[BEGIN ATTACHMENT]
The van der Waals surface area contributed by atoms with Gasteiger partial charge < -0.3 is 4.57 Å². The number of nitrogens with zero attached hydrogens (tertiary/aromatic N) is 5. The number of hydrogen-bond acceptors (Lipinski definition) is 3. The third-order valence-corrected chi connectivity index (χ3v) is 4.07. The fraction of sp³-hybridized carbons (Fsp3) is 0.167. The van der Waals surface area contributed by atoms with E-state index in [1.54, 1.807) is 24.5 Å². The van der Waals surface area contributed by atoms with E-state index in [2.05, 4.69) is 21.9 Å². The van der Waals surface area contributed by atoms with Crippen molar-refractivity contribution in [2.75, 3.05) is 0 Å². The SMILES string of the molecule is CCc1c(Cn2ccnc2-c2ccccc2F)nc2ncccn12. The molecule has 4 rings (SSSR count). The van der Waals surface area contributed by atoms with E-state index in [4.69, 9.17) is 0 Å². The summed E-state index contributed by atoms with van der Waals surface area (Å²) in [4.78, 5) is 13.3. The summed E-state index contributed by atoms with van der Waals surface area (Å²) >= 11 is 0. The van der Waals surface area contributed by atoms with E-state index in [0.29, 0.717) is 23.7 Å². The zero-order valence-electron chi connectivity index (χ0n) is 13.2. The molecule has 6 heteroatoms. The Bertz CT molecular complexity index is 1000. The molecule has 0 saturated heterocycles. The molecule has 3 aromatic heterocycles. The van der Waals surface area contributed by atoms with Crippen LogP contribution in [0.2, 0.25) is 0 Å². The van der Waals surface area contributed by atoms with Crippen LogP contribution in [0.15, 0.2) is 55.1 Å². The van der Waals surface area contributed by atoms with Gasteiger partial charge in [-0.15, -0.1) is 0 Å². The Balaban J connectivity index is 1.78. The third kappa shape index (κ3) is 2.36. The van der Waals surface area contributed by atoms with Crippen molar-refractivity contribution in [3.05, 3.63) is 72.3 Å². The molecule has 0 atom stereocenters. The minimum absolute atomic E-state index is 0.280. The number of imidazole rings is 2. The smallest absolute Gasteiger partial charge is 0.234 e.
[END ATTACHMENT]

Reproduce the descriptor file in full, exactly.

The van der Waals surface area contributed by atoms with Gasteiger partial charge < -0.3 is 4.57 Å². The number of nitrogens with zero attached hydrogens (tertiary/aromatic N) is 5. The number of hydrogen-bond acceptors (Lipinski definition) is 3. The third-order valence-corrected chi connectivity index (χ3v) is 4.07. The fraction of sp³-hybridized carbons (Fsp3) is 0.167. The van der Waals surface area contributed by atoms with E-state index in [1.54, 1.807) is 24.5 Å². The van der Waals surface area contributed by atoms with E-state index in [2.05, 4.69) is 21.9 Å². The van der Waals surface area contributed by atoms with Crippen molar-refractivity contribution in [2.75, 3.05) is 0 Å². The SMILES string of the molecule is CCc1c(Cn2ccnc2-c2ccccc2F)nc2ncccn12. The molecule has 4 rings (SSSR count). The van der Waals surface area contributed by atoms with E-state index in [4.69, 9.17) is 0 Å². The summed E-state index contributed by atoms with van der Waals surface area (Å²) in [4.78, 5) is 13.3. The summed E-state index contributed by atoms with van der Waals surface area (Å²) >= 11 is 0. The van der Waals surface area contributed by atoms with E-state index in [0.29, 0.717) is 23.7 Å². The zero-order valence-electron chi connectivity index (χ0n) is 13.2. The molecule has 6 heteroatoms. The Bertz CT molecular complexity index is 1000. The molecule has 0 saturated heterocycles. The molecule has 3 aromatic heterocycles. The van der Waals surface area contributed by atoms with Crippen LogP contribution in [0.2, 0.25) is 0 Å². The van der Waals surface area contributed by atoms with Crippen LogP contribution in [0.15, 0.2) is 55.1 Å². The van der Waals surface area contributed by atoms with Gasteiger partial charge in [-0.15, -0.1) is 0 Å². The Balaban J connectivity index is 1.78. The third kappa shape index (κ3) is 2.36. The van der Waals surface area contributed by atoms with Crippen molar-refractivity contribution in [3.05, 3.63) is 72.3 Å². The molecule has 0 atom stereocenters. The minimum absolute atomic E-state index is 0.280. The number of imidazole rings is 2. The smallest absolute Gasteiger partial charge is 0.234 e.